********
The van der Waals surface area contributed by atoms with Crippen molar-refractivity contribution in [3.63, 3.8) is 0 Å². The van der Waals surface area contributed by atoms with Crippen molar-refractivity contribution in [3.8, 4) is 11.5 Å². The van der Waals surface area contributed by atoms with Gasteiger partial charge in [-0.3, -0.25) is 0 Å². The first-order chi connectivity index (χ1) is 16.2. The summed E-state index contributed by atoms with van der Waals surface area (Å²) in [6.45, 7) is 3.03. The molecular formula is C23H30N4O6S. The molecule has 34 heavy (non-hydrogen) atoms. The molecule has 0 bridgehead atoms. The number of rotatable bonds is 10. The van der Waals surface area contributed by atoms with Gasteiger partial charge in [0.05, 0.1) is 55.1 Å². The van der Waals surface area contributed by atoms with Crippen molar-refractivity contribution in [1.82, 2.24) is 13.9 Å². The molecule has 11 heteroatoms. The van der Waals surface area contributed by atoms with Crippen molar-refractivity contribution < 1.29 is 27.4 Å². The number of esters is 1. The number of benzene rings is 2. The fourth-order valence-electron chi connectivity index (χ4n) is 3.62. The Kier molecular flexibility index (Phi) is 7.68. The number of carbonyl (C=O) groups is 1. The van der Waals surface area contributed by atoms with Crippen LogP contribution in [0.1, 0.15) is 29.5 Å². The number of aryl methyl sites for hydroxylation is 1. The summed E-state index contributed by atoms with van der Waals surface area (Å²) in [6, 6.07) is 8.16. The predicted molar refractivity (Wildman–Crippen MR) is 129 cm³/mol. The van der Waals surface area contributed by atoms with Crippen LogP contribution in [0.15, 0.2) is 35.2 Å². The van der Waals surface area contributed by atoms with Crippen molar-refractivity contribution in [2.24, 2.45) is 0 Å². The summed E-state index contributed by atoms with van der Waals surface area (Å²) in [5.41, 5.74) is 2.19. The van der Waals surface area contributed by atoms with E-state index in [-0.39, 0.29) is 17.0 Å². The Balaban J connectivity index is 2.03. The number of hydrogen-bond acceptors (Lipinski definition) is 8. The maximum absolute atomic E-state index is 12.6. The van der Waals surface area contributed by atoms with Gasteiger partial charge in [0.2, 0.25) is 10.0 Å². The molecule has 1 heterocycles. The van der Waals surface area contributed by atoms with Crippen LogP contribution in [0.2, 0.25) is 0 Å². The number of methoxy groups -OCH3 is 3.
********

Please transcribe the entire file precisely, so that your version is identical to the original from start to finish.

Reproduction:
The van der Waals surface area contributed by atoms with Crippen molar-refractivity contribution in [3.63, 3.8) is 0 Å². The van der Waals surface area contributed by atoms with Crippen molar-refractivity contribution in [3.8, 4) is 11.5 Å². The van der Waals surface area contributed by atoms with Gasteiger partial charge in [-0.3, -0.25) is 0 Å². The first-order chi connectivity index (χ1) is 16.2. The summed E-state index contributed by atoms with van der Waals surface area (Å²) in [6.45, 7) is 3.03. The molecular formula is C23H30N4O6S. The molecule has 34 heavy (non-hydrogen) atoms. The molecule has 0 bridgehead atoms. The number of rotatable bonds is 10. The van der Waals surface area contributed by atoms with Gasteiger partial charge in [0.05, 0.1) is 55.1 Å². The van der Waals surface area contributed by atoms with Crippen molar-refractivity contribution in [1.82, 2.24) is 13.9 Å². The molecule has 11 heteroatoms. The van der Waals surface area contributed by atoms with Crippen molar-refractivity contribution < 1.29 is 27.4 Å². The number of esters is 1. The number of benzene rings is 2. The fourth-order valence-electron chi connectivity index (χ4n) is 3.62. The Kier molecular flexibility index (Phi) is 7.68. The number of carbonyl (C=O) groups is 1. The van der Waals surface area contributed by atoms with Crippen LogP contribution in [0.1, 0.15) is 29.5 Å². The number of aryl methyl sites for hydroxylation is 1. The summed E-state index contributed by atoms with van der Waals surface area (Å²) in [6, 6.07) is 8.16. The predicted molar refractivity (Wildman–Crippen MR) is 129 cm³/mol. The van der Waals surface area contributed by atoms with Crippen LogP contribution in [0.15, 0.2) is 35.2 Å². The van der Waals surface area contributed by atoms with Crippen molar-refractivity contribution in [2.24, 2.45) is 0 Å². The summed E-state index contributed by atoms with van der Waals surface area (Å²) in [5.41, 5.74) is 2.19. The van der Waals surface area contributed by atoms with E-state index in [-0.39, 0.29) is 17.0 Å². The Balaban J connectivity index is 2.03. The number of hydrogen-bond acceptors (Lipinski definition) is 8. The maximum absolute atomic E-state index is 12.6. The van der Waals surface area contributed by atoms with Gasteiger partial charge in [0.2, 0.25) is 10.0 Å². The molecule has 1 heterocycles. The van der Waals surface area contributed by atoms with Crippen LogP contribution in [0.2, 0.25) is 0 Å². The number of methoxy groups -OCH3 is 3.